Dutch citizenship for EU citizens
Immigrating to the Netherlands is a big and exciting step you may be planning to undertake. If you are a citizen of an EU/EEA country or Switzerland, a smooth and swift process of immigration to Holland awaits you thanks to the agreements made between countries in the EU/EEA and Switzerland. In this article, we explain how to obtain Dutch citizenship for EU citizens and the rights of immigrants to Holland.
EU/EEA and Switzerland
The Netherlands joined the European Union (EU) from its start in 1958. Currently, the EU contains 27 countries, while five more countries are in the preparation phase for their EU membership. The European Economic Area (EEA) was founded in 1994 by the member states of the EU and the European Free Trade Association (EFTA) to enable goods, capital, person, and services to move freely between the EU and EFTA member countries. Currently the EEA consists of all EU countries and the EFTA countries Iceland, Liechtenstein and Norway. Switzerland is not part of the EU or EFTA, though it forged strong relationships with the Netherlands and other EU and EEA countries, allowing persons to move freely across their borders.
EU/EEA and Switzerland citizens in Holland
Thanks to the abovementioned agreements, persons can move freely across the EU/EEA countries and Switzerland. Thus, if you have no Dutch citizenship but you do hold citizenship of an EU/EEA country or Switzerland, you can move freely in the Netherlands. Moreover, you may live and work in the Netherlands without a residence permit or work permit and you are not required to report to the Immigration and Naturalization Service (IND). Your citizenship of an EU/EEA country of Switzerland will proof your legal stay in the Netherlands.
If you stay in Holland for over 4 months, the only practical matter you will have to organize is registering in the personal records database in your local municipality, which will give you a Citizen Service Number (Dutch ID). Your Dutch ID will help your employer to register you with the Tax and Customs Administration and you can use your Dutch ID for your convenience for doctor’s appointments.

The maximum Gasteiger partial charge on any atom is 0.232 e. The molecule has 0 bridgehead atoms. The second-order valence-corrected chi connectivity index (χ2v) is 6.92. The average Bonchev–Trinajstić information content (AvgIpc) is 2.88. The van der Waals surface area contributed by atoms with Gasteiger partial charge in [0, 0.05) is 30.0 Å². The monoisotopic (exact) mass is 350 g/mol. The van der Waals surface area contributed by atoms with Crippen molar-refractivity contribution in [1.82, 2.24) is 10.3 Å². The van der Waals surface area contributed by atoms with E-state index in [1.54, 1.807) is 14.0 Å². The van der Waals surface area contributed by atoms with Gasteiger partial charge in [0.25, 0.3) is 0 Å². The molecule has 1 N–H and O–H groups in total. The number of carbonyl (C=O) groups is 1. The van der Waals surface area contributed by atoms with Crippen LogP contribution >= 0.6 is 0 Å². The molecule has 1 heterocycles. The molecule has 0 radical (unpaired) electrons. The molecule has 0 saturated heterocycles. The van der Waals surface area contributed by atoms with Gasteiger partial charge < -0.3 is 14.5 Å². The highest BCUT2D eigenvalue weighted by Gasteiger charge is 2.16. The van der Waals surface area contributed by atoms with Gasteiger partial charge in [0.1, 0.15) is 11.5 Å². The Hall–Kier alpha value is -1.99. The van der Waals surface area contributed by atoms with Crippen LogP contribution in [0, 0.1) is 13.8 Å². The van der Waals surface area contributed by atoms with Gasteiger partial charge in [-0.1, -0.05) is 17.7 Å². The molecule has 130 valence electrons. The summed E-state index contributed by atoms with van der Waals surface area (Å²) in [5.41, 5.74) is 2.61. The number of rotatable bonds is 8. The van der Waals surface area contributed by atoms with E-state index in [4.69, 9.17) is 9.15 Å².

Dutch long-term residency for EU/EEA and Switzerland citizens
If you have lived in the Netherlands for over five years as citizen of an EU/EEA country or Switzerland, you may apply for permanent residence in the Netherlands. You are not obliged to apply, but having a permanent residence permit in the Netherlands will benefit you twofold:
- Requesting public funds (e.g., unemployment benefit, housing benefit, child benefit) without a long-term residence permit for the Netherlands may terminate your right for residence in the Netherlands. You can apply for benefits with the municipality you are living, who will consequently consult with the Immigration and Naturalization Service (IND) if you are not a Dutch citizen. If you are staying in the Netherlands on your EU/EEA or Switzerland citizenship, the IND may rule that you are not eligible to apply for public funds in the Netherlands. However, if you stay in the Netherlands on a long-term Dutch residence permit, you are entitled to receive public funds.
- EU/EEA and Switzerland citizens may only apply for Dutch citizenship after having resided in the Netherlands for five years with a long-term Dutch residence permit.
Please, note that you can only apply for a permanent Dutch residence permit if you have lived in the Netherlands continuously and lawfully for the full duration of five years. Exempted from the five-year rule are retired people, people permanently unfit to work and cross-border workers. If you fall in one of these categories, you may apply for permanent Dutch residency earlier.
Dutch citizenship for EU citizens
After holding a long-term Dutch residence permit, you may apply for Dutch citizenship as an EU/EEA citizen. On top of the rights you already have, Dutch citizenship will grant you the additional rights to vote in Holland and to work for the Dutch government, for instance the army or police. EU/EEA or Switzerland citizens can apply for Dutch citizenship through the naturalization procedure, which we wrote the following article about. Please be aware that accepting Dutch citizenship may have consequences for other citizenships you may hold and that you can lose your Dutch citizenship under certain circumstances. Please refer to this article for more information on this matter.